“Petr Eben is another composer presented on my programme. I just love his work, and his piece Drei still Lieder for flute, soprano and piano is gorgeous. It seems musicians do not programme it because they simply do not know it. Eben was a child survivor of Buchenwald (he was perceived as Jewish by the Nazi authorities) and as an adult was further persecuted by the Communist regime of his native Czechoslovakia, because he was actually a lifelong devout practicing Catholic and his religiosity did not sit well with the Communist regime.
“The second work on the programme is Blacher’s Sonata for flute and piano. This Sonata was written in 1940, incidentally the same year that Gal was interned in the UK. His music and career suffered because he was not a Nazi sympathizer (he was politically on the left). His music is extremely sparse and emotionally direct, akin to Paul Hindemith. He truly avoids ’emotional bombast.’
“We are also playing selections from Weinberg’s 12 Miniatures, for flute and piano. Weinberg fled eastwards, rather than west. Originally from Poland, Weinberg lost his entire family in the Shoah. Later in the Soviet Union he was a victim of antisemitism and was arrested during the Stalinist Purges. He might have met a fate similar to so many others arrested in this dark time but was saved by Stalin’s timely death. His music is said to resemble Shostakovich but actually the proper way to describe their similarity is to say they sound like each other. They showed each other their work before releasing it to the public, and were very close colleagues and friends. The influence was seemingly mutual.
“The last piece I will be playing is by Leo Smit (a movement from his first rate Flute Sonata). It was the last piece he wrote before being deported to Sobibor Extermination Camp, where he died in 1943. Smit was a Dutch Jew with a French musical training which one can clearly hear in his music. In other works one can hear his interest in jazz as well but not so much in this work (Sonata for flute and piano).”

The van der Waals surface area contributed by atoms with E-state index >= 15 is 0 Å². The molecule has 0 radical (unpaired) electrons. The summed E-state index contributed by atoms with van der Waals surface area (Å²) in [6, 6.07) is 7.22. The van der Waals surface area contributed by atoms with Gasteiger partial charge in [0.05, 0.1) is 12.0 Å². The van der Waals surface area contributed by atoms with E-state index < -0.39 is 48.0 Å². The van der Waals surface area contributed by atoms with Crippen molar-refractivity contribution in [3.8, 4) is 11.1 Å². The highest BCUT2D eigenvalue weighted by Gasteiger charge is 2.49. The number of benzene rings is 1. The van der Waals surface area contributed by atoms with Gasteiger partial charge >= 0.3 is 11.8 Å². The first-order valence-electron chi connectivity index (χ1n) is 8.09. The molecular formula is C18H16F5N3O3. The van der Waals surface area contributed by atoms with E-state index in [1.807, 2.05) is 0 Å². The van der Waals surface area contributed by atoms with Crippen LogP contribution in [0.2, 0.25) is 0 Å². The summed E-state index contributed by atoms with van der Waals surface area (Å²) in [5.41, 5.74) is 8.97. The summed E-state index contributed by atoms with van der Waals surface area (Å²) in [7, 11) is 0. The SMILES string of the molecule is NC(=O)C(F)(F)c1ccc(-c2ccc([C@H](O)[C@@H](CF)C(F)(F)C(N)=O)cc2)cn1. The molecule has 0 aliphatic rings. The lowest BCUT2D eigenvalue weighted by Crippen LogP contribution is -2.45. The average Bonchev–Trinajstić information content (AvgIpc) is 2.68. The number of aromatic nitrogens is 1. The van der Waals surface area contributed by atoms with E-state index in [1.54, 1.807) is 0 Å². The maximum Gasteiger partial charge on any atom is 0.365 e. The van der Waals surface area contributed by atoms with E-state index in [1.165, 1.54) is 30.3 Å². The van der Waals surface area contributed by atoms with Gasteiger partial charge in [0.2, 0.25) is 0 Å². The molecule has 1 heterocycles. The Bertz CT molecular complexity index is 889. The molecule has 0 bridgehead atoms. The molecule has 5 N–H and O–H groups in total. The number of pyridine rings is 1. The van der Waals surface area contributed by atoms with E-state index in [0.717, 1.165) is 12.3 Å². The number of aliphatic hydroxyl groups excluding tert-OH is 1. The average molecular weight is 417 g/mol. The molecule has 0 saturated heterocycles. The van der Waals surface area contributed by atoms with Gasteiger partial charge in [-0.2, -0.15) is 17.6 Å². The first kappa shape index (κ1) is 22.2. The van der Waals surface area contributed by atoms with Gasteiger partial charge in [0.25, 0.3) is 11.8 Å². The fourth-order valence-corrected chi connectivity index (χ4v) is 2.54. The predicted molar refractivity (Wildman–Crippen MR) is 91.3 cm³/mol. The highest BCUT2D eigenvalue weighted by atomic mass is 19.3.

About Dr. Suzanne Snizek
Dr. Suzanne Snizek was recently appointed Assistant Professor of Music at the University of Victoria (BC, Canada), where she has taught flute, chamber music and musicology since 2011. She received her BMus from IU-Bloomington (Wincenc, Lloyd and Pellerite). Snizek continued her study with famed flutist Julius Baker (UArts in Philadelphia), where she completed her MMus. In 2011 she earned her DMA (UBC-Vancouver) where she studied with Lorna McGhee.
Her innovative DMA thesis explored the musical culture within World War II British internment. Her work is published in Cultural Heritage and Prisoners of War: Creativity Behind Barbed Wire (Routledge 2012), The Impact of Nazism on the Development of Twentieth Century Music (Böhlau Verlag 2014) and Captivité de guerre au XXe siècle: des archives, des histoires, des mémoires (Armand Colin 2012). Dr. Snizek has also presented guest lecture recitals at Cambridge University (UK), l’École Militaire co-sponsored by Service Invalides- Historique de la Défense and the Institut l‘Histoire de Temps Présent (Paris, France) and at the Chutzpah! International Arts Festival with support from the Vancouver Holocaust Education Centre (Vancouver, BC) in 2013.